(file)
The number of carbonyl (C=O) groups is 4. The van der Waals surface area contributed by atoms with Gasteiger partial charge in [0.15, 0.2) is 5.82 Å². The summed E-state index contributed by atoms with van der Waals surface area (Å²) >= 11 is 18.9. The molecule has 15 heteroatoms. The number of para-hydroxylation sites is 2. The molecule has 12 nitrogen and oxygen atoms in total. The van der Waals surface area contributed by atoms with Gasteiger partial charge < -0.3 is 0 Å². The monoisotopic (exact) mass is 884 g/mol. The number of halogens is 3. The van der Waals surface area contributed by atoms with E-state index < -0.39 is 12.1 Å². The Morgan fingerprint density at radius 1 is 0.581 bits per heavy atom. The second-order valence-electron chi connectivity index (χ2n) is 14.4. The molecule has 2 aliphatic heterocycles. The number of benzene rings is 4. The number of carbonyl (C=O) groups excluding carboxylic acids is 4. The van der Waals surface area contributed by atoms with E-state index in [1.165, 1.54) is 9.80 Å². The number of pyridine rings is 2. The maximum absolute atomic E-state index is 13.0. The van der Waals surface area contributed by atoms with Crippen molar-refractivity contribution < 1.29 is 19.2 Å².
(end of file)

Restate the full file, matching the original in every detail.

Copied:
The number of carbonyl (C=O) groups is 4. The van der Waals surface area contributed by atoms with Gasteiger partial charge in [0.15, 0.2) is 5.82 Å². The summed E-state index contributed by atoms with van der Waals surface area (Å²) >= 11 is 18.9. The molecule has 15 heteroatoms. The number of para-hydroxylation sites is 2. The molecule has 12 nitrogen and oxygen atoms in total. The van der Waals surface area contributed by atoms with Gasteiger partial charge < -0.3 is 0 Å². The monoisotopic (exact) mass is 884 g/mol. The number of halogens is 3. The van der Waals surface area contributed by atoms with E-state index < -0.39 is 12.1 Å². The Morgan fingerprint density at radius 1 is 0.581 bits per heavy atom. The second-order valence-electron chi connectivity index (χ2n) is 14.4. The molecule has 2 aliphatic heterocycles. The number of benzene rings is 4. The number of carbonyl (C=O) groups excluding carboxylic acids is 4. The van der Waals surface area contributed by atoms with E-state index in [1.165, 1.54) is 9.80 Å². The number of pyridine rings is 2. The maximum absolute atomic E-state index is 13.0. The van der Waals surface area contributed by atoms with Crippen molar-refractivity contribution < 1.29 is 19.2 Å².